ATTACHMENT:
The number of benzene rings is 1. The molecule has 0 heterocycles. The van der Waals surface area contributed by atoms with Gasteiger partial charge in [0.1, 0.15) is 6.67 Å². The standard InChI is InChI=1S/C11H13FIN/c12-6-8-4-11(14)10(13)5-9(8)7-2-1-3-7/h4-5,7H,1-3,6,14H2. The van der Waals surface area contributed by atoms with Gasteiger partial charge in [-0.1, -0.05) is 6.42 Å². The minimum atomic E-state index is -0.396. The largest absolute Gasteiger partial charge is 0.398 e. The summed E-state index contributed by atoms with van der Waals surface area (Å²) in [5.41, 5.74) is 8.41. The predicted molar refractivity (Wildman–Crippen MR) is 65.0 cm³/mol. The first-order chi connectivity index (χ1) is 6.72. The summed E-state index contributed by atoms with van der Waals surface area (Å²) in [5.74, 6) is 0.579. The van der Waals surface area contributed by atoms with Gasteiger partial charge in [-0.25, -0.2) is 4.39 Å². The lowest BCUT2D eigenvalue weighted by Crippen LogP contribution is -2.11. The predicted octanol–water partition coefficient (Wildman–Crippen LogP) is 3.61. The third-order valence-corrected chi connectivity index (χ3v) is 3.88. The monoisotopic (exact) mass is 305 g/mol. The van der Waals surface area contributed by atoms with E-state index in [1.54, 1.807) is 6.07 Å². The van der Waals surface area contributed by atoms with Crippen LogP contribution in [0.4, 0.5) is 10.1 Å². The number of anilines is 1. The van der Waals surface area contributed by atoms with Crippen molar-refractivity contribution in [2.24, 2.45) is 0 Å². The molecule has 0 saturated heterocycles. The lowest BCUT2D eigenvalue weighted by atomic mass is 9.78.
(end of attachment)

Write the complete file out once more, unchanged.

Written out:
The number of benzene rings is 1. The molecule has 0 heterocycles. The van der Waals surface area contributed by atoms with Gasteiger partial charge in [0.1, 0.15) is 6.67 Å². The standard InChI is InChI=1S/C11H13FIN/c12-6-8-4-11(14)10(13)5-9(8)7-2-1-3-7/h4-5,7H,1-3,6,14H2. The van der Waals surface area contributed by atoms with Gasteiger partial charge in [-0.1, -0.05) is 6.42 Å². The minimum atomic E-state index is -0.396. The largest absolute Gasteiger partial charge is 0.398 e. The summed E-state index contributed by atoms with van der Waals surface area (Å²) in [5.41, 5.74) is 8.41. The predicted molar refractivity (Wildman–Crippen MR) is 65.0 cm³/mol. The first-order chi connectivity index (χ1) is 6.72. The summed E-state index contributed by atoms with van der Waals surface area (Å²) in [5.74, 6) is 0.579. The van der Waals surface area contributed by atoms with Gasteiger partial charge in [-0.25, -0.2) is 4.39 Å². The lowest BCUT2D eigenvalue weighted by Crippen LogP contribution is -2.11. The predicted octanol–water partition coefficient (Wildman–Crippen LogP) is 3.61. The third-order valence-corrected chi connectivity index (χ3v) is 3.88. The monoisotopic (exact) mass is 305 g/mol. The van der Waals surface area contributed by atoms with E-state index in [1.54, 1.807) is 6.07 Å². The van der Waals surface area contributed by atoms with Crippen LogP contribution in [0.4, 0.5) is 10.1 Å². The number of anilines is 1. The van der Waals surface area contributed by atoms with Crippen molar-refractivity contribution in [2.24, 2.45) is 0 Å². The molecule has 0 saturated heterocycles. The lowest BCUT2D eigenvalue weighted by atomic mass is 9.78.